Archive for May, 2003
When I switched over to using titles on my entries here, rather than just a date, I lost the ability to post quick links to places where a long description wasn’t necessary. I miss posting just links to things that are interesting, funny or that speak for themselves, so I added a Kottke-esque “Quick Bits” area to the right column.
Here there’ll be just quick hits to stuff that I’ve found noteworthy. I still need to fix up the archive page for this, but the separate RSS feed should be working fine.
It still uses SimplePost — I just duplicated the whole thing and told it to deal with a single file, rather than multiple months.
Yikes, it seems there’s been some anti-CSS talk recently. Simon Willison defends it in an intelligent way. Key points that I agree with are below:
Less Code. It’s easy to understand that a CSS layout takes far fewer lines of code than a nested table one. CSS is read once and then cached (which can be annoying at times). Less code means, faster downloads and a smaller footprint. It saves money, people. Just ask ESPN.com, who recently went CSS on their homepage, saving a gazillion terrabytes or something in bandwidth (I’m too lazy to dig up the link where this is quoted), or what we’ve just done with Fast Company — where page load has proven to decrease dramatically.
Accessibility. It’s a fact that coding with structure in mind will make the content of pages more accessible. People can easily read in text and speech readers as well as all browsers. They might not get the design details — but they will be able to read the darn thing. And isn’t that what counts the most?
CSS isn’t all that hard. It’s true. Too many are giving up because CSS doesn’t solve all of their problems easily. All it takes is a little reading. Just like it did to learn HTML — and the payoff is much greater. A lot of the anti-CSS rants I’ve been reading sound like they come from someone that does not really want to give much effort into learning it. Sure there are browser quirks. But getting around those quirks isn’t impossible.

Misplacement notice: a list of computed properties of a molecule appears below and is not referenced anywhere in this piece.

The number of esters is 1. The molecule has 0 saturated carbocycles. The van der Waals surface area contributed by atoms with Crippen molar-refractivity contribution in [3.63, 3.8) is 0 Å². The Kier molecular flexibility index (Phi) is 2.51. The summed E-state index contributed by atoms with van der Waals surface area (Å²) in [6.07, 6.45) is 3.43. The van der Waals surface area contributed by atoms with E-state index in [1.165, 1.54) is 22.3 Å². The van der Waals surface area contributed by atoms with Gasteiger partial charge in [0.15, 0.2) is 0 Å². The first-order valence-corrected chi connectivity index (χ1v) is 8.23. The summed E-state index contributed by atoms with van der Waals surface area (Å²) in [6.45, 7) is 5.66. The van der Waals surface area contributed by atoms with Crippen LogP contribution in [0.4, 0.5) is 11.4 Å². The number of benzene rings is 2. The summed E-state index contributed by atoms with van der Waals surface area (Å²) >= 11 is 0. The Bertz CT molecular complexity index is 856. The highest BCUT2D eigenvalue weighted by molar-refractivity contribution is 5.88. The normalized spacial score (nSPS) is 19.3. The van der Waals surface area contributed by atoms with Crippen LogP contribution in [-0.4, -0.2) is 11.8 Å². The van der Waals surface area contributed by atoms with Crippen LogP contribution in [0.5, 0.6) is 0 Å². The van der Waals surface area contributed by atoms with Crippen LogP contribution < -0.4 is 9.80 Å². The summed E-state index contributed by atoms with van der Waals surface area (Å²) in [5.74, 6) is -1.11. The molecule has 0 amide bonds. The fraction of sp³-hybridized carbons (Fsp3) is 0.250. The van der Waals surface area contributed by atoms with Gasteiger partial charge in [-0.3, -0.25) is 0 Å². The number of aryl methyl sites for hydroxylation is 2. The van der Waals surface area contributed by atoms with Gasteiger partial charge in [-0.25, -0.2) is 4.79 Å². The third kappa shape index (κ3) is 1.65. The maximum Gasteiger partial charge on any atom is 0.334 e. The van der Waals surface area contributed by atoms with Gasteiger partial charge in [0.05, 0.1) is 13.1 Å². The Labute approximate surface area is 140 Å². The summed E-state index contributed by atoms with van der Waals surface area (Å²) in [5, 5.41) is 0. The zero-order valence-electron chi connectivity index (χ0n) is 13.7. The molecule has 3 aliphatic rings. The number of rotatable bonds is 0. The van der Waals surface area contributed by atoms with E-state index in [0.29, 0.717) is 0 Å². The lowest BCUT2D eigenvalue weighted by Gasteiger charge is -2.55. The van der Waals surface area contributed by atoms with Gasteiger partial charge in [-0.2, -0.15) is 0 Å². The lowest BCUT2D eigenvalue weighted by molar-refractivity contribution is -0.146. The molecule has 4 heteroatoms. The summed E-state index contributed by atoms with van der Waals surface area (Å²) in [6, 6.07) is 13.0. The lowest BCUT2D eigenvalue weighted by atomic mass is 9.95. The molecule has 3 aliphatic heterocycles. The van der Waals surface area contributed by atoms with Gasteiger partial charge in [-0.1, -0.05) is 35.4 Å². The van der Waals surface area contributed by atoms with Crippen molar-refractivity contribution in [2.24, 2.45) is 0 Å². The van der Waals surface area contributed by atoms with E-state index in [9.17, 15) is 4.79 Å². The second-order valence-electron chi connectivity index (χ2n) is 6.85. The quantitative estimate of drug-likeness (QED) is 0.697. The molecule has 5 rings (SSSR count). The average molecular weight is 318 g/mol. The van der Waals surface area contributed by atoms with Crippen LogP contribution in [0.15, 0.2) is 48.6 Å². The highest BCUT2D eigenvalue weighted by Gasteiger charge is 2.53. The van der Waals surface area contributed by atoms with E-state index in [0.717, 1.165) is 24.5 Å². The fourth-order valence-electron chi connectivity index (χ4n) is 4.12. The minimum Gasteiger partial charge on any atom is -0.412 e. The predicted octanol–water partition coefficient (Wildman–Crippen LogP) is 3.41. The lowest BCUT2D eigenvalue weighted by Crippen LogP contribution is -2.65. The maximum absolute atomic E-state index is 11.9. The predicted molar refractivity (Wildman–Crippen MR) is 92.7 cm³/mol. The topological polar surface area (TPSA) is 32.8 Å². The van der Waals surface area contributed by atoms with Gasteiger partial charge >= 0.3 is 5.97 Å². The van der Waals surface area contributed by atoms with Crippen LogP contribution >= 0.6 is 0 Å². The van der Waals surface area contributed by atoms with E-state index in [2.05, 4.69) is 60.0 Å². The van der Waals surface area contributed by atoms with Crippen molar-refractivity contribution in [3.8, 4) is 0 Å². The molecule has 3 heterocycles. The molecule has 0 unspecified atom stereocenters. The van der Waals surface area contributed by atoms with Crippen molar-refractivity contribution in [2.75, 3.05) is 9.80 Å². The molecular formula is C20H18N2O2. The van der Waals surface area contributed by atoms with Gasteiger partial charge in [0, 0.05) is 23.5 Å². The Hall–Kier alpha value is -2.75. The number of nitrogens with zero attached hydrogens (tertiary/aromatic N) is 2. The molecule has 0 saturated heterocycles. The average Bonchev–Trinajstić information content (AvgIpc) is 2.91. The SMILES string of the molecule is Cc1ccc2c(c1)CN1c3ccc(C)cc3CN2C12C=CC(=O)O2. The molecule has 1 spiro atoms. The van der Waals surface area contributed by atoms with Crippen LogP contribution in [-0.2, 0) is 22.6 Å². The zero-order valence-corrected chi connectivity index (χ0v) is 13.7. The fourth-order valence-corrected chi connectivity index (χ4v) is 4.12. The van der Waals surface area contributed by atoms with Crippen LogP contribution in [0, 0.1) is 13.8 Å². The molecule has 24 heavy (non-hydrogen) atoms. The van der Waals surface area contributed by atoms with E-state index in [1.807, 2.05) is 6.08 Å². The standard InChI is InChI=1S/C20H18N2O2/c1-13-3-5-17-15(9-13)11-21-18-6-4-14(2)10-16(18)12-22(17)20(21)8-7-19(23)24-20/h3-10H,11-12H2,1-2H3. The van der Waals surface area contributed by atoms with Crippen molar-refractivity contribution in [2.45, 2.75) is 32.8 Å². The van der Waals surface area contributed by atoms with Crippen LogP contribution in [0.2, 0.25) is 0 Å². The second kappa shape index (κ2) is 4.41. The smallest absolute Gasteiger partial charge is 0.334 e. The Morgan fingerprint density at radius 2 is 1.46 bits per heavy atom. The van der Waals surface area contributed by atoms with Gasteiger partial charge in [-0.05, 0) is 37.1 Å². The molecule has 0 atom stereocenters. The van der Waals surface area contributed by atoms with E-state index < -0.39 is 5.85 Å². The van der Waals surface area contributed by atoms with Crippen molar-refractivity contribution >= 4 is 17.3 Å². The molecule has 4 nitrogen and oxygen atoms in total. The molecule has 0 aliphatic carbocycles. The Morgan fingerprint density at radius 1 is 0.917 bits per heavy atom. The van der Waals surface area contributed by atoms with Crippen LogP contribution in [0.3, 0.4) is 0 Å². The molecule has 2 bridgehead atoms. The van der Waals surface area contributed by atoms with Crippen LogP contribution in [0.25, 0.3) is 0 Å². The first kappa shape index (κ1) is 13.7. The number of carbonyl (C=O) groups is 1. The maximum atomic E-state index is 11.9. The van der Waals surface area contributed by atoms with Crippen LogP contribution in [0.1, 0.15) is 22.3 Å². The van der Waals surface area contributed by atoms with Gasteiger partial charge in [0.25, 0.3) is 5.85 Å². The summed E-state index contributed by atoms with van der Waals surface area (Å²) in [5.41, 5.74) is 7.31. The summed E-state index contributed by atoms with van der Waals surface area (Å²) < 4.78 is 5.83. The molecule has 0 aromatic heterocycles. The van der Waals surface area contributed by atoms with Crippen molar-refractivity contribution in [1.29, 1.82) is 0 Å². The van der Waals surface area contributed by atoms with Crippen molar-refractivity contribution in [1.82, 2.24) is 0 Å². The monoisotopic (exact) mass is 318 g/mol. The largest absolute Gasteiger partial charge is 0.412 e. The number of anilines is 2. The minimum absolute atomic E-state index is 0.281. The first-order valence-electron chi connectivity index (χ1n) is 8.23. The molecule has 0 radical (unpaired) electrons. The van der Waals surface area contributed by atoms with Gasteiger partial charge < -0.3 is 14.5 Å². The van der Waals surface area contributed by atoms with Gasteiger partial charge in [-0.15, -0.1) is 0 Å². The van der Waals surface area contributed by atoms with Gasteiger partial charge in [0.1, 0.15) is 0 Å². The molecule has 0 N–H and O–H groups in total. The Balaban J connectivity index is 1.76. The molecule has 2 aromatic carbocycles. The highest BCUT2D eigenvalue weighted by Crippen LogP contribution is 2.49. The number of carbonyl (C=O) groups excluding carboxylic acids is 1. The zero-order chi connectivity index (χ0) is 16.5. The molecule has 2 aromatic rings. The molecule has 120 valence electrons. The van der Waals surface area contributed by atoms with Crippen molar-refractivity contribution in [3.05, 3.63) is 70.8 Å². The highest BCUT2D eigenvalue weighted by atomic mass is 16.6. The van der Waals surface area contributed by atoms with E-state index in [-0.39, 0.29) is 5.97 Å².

Tables are not evil. Yes, you read correctly. Tables are perfectly fine — it’s about separating presentational markup from structural markup. When you separate, you get all sorts of benefits. Use tables for what they were designed for. Heck use them to layout a basic framework, then use CSS to handle the rest. It doesn’t have to be one way or the other. In fact, use what’s best depending on the project. Just don’t bash a technology that can improve things for everyone.
WebGraphics has a roundup of various CSS tab experiments. My own method is referenced as well as (and I may be biased here) a nice one from Joshua Kaufman. Just needs a float fix for IE/Mac.
A 12 oz. can of soda, juice, beer or any other beverage just doesn’t cut it. This is especially true when drinking the beverage with lunch. I should clarify that 12 oz. is just barely not enough. A 16 oz. bottle is a ridiculously large amount of liquid. Too much, in fact.
So. I’m proposing that someone starts marketing 14 oz. cans. It’s gotta be a can, and it’s gotta have that 2 more extra oz. It’ll be just enough to take that last sip after you’ve polished off that BLT.
It’s stuff like this (throwing out a perfectly fine attribute, that is both dead-simple and easy to implement) that keeps me away from Strict. Using
target to open links in a new (or named) window is sometimes necessary — even if you don’t believe it should ever be done from a user’s perspective. Content management systems and other web-based tools often depend on this, and complicating an elementary task such as this one will just keep more developers from adopting the Strict document type. My two cents.